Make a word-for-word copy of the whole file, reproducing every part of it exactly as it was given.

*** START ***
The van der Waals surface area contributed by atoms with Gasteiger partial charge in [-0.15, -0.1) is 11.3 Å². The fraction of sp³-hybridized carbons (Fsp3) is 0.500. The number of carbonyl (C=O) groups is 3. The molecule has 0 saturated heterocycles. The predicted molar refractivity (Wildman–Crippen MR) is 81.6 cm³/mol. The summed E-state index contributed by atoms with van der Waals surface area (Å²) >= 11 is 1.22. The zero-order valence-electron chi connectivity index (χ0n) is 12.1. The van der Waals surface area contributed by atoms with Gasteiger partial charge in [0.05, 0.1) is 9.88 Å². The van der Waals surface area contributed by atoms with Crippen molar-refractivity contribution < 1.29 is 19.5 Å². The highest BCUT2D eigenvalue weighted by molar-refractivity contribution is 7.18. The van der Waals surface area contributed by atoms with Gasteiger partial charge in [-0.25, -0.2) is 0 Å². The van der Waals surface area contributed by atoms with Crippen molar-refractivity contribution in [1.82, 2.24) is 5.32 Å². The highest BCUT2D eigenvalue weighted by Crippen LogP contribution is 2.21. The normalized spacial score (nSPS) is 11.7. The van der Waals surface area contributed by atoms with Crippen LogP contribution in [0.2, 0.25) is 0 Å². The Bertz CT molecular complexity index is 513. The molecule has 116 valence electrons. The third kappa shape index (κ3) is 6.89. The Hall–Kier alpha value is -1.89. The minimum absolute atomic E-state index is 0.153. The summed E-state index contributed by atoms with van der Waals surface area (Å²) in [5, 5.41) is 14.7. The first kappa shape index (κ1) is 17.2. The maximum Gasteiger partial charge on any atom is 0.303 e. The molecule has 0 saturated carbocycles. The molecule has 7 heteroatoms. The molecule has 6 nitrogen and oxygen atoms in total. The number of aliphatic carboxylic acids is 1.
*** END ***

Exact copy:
The van der Waals surface area contributed by atoms with Gasteiger partial charge in [-0.15, -0.1) is 11.3 Å². The fraction of sp³-hybridized carbons (Fsp3) is 0.500. The number of carbonyl (C=O) groups is 3. The molecule has 0 saturated heterocycles. The predicted molar refractivity (Wildman–Crippen MR) is 81.6 cm³/mol. The summed E-state index contributed by atoms with van der Waals surface area (Å²) >= 11 is 1.22. The zero-order valence-electron chi connectivity index (χ0n) is 12.1. The van der Waals surface area contributed by atoms with Gasteiger partial charge in [0.05, 0.1) is 9.88 Å². The van der Waals surface area contributed by atoms with Crippen molar-refractivity contribution < 1.29 is 19.5 Å². The highest BCUT2D eigenvalue weighted by molar-refractivity contribution is 7.18. The van der Waals surface area contributed by atoms with Gasteiger partial charge in [-0.25, -0.2) is 0 Å². The van der Waals surface area contributed by atoms with Crippen molar-refractivity contribution in [1.82, 2.24) is 5.32 Å². The highest BCUT2D eigenvalue weighted by Crippen LogP contribution is 2.21. The normalized spacial score (nSPS) is 11.7. The van der Waals surface area contributed by atoms with Crippen LogP contribution in [0.2, 0.25) is 0 Å². The Bertz CT molecular complexity index is 513. The molecule has 116 valence electrons. The third kappa shape index (κ3) is 6.89. The Hall–Kier alpha value is -1.89. The minimum absolute atomic E-state index is 0.153. The summed E-state index contributed by atoms with van der Waals surface area (Å²) in [5, 5.41) is 14.7. The first kappa shape index (κ1) is 17.2. The maximum Gasteiger partial charge on any atom is 0.303 e. The molecule has 0 saturated carbocycles. The molecule has 7 heteroatoms. The molecule has 6 nitrogen and oxygen atoms in total. The number of aliphatic carboxylic acids is 1.